It's fun to mock folks that get all their information from Fox News - I've certainly done it and delighted in doing so.

But finding out so many friends are getting their info from RT, a channel controlled by the Russian government, has been a real wakeup call for me. Too many on the progressive left are doing the same things as folks on the right: looking for "news" outlets that say what makes us feel good, that buttress our beliefs - and what we want to believe. And that means we are falling for misinformation and repeating it. 

This "news" organization is set up to justify things like the Russian invasion of Ukraine, the Russian annexation of Crimea and Russia's mistreatment of Muslims there, chemical weapons use in Syria, the rolling back of human rights in Russia (like decriminalizing spousal abuse and criminalizing speech by people who are gay), and on and on. RT is all about amplifying stories to make citizens mistrust their government - in the USA, in Sweden and across Europe Why are some of my friends watching RT and sharing its status updates on Facebook? Because of RT's aggressive anti-Hillary Clinton coverage, its amplification of stories like Wikileaks data dump of Democratic Party emails - highly altered though they were - and any story that makes us want to doubt our institutions.

Bloomberg News put it best:

RT America’s coverage of issues such as mass incarceration and domestic surveillance wouldn’t have been out of place on Al Jazeera America or MSNBC. But the overarching aim of making the U.S. look unstable or undemocratic gave the productions a hyped-up, amateurish quality. Republicans and Democrats alike were portrayed as corporatist tools; during the 2012 election, RT America rallied behind Ron Paul.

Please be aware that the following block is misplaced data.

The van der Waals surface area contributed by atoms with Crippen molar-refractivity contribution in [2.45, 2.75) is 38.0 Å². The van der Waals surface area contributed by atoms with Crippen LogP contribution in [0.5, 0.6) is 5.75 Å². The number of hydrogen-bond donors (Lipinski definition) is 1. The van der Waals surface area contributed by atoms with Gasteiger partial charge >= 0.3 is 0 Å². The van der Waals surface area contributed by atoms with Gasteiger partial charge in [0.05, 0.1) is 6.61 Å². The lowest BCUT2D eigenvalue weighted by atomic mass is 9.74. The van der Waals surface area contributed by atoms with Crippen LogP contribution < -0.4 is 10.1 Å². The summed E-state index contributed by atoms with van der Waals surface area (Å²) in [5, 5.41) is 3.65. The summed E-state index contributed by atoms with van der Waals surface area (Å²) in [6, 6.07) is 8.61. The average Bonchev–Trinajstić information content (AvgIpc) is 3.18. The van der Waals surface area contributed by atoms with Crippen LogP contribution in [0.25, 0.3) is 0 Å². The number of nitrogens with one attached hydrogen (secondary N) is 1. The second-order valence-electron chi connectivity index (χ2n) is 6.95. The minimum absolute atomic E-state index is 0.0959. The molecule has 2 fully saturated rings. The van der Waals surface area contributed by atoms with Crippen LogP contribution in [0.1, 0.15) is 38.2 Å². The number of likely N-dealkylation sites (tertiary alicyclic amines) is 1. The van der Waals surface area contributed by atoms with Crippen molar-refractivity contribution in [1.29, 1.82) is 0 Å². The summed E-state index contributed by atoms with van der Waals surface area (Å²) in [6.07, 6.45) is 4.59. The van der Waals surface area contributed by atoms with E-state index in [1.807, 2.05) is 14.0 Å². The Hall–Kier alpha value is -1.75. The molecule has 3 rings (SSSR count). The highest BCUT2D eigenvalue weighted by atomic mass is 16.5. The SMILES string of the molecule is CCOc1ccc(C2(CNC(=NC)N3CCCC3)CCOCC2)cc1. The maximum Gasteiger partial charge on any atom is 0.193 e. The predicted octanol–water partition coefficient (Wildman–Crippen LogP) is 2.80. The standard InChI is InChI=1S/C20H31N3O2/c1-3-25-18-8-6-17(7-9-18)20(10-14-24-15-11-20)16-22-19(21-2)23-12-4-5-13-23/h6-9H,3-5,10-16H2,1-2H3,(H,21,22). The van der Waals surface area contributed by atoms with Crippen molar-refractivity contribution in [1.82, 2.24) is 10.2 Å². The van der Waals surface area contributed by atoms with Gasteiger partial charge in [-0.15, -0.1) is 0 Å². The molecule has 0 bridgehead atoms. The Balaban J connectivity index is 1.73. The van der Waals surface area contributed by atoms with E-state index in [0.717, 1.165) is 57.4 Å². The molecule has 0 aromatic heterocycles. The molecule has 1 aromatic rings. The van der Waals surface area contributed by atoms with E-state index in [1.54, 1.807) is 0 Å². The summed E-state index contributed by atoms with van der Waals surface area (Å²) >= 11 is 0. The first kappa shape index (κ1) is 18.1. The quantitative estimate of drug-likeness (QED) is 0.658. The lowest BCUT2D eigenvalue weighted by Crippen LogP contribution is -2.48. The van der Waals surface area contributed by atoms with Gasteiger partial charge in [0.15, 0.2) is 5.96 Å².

Also see this excellent article in the Daily Beast which details just how close Jill Stein and RT have been in the past and other ways RT works to appeal to both the extreme right and the far left.

Are you triangulating everything you read before you believe it and share it? Are you looking at who is saying whatever it is that has your blood boiling? I'm trying really hard myself - and it is really hard. But I don't post anything without actually reading the article, without clicking on the links, without looking at the source and without finding another source confirming the information or quote - gads, especially the quotes. We have got to demand transparency from everyone, including news sources and political groups we like.

In May, we had a primary here in Oregon. I was looking over the web page for one of the candidates I supported and saw that she had been endorsed by a group called The Criminal Justice League of Washington County. I'd never heard of them, but I was intrigued by the name - certainly sounds like something I should support! So I looked it up. Much of what is said on its oh-so-slickly-designed web site I agree with. But there's no information about who this "League" is. When was it founded? Who makes up the "League"? How did they create their list of candidates to support? Who paid for the web site? None of this information is on the site. I sent an email via the web site and got a response - it turned out someone I have met face-to-face in a non-political setting is one of the members of the "League." She said they were new and would put more information up "soon." But she didn't answer any of my questions, and as of the time I'm posting this blog, the web site remains vague about who is behind it.